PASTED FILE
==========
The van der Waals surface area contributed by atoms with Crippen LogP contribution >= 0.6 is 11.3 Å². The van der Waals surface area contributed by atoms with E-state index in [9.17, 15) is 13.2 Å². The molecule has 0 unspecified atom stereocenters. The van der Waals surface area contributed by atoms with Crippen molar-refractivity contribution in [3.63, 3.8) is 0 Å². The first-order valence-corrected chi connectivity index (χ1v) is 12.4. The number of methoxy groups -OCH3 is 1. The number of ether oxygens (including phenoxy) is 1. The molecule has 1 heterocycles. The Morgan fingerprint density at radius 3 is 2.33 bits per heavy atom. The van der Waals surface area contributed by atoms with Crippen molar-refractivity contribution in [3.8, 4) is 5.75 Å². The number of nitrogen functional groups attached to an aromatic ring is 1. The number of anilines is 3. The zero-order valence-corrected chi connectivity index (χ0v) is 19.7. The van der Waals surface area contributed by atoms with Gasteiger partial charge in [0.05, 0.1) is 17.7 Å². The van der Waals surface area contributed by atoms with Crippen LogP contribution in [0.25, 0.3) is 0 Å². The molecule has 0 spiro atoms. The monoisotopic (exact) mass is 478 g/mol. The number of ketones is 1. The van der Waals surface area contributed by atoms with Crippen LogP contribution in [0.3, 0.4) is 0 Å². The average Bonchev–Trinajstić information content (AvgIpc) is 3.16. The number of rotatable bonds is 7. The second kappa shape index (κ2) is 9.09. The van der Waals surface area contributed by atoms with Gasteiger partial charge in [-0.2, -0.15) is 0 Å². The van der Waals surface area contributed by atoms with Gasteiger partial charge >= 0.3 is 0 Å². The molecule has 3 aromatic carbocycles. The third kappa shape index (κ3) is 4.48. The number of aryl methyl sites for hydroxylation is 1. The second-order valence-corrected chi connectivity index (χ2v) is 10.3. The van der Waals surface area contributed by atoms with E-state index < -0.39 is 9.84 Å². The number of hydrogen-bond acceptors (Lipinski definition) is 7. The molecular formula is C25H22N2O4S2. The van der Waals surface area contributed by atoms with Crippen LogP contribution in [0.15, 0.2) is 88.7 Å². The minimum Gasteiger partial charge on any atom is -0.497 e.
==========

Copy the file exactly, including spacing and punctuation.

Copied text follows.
The van der Waals surface area contributed by atoms with Crippen LogP contribution >= 0.6 is 11.3 Å². The van der Waals surface area contributed by atoms with E-state index in [9.17, 15) is 13.2 Å². The molecule has 0 unspecified atom stereocenters. The van der Waals surface area contributed by atoms with Crippen molar-refractivity contribution in [3.63, 3.8) is 0 Å². The first-order valence-corrected chi connectivity index (χ1v) is 12.4. The number of methoxy groups -OCH3 is 1. The number of ether oxygens (including phenoxy) is 1. The molecule has 1 heterocycles. The Morgan fingerprint density at radius 3 is 2.33 bits per heavy atom. The van der Waals surface area contributed by atoms with Crippen molar-refractivity contribution in [3.8, 4) is 5.75 Å². The number of nitrogen functional groups attached to an aromatic ring is 1. The number of anilines is 3. The zero-order valence-corrected chi connectivity index (χ0v) is 19.7. The van der Waals surface area contributed by atoms with Gasteiger partial charge in [0.05, 0.1) is 17.7 Å². The van der Waals surface area contributed by atoms with Crippen LogP contribution in [0.25, 0.3) is 0 Å². The molecule has 0 spiro atoms. The monoisotopic (exact) mass is 478 g/mol. The number of ketones is 1. The van der Waals surface area contributed by atoms with Crippen LogP contribution in [0.3, 0.4) is 0 Å². The average Bonchev–Trinajstić information content (AvgIpc) is 3.16. The number of rotatable bonds is 7. The second kappa shape index (κ2) is 9.09. The van der Waals surface area contributed by atoms with Gasteiger partial charge in [-0.2, -0.15) is 0 Å². The van der Waals surface area contributed by atoms with Gasteiger partial charge >= 0.3 is 0 Å². The molecule has 3 aromatic carbocycles. The third kappa shape index (κ3) is 4.48. The number of aryl methyl sites for hydroxylation is 1. The second-order valence-corrected chi connectivity index (χ2v) is 10.3. The van der Waals surface area contributed by atoms with E-state index < -0.39 is 9.84 Å². The number of hydrogen-bond acceptors (Lipinski definition) is 7. The molecular formula is C25H22N2O4S2. The van der Waals surface area contributed by atoms with Crippen LogP contribution in [0.15, 0.2) is 88.7 Å². The minimum Gasteiger partial charge on any atom is -0.497 e.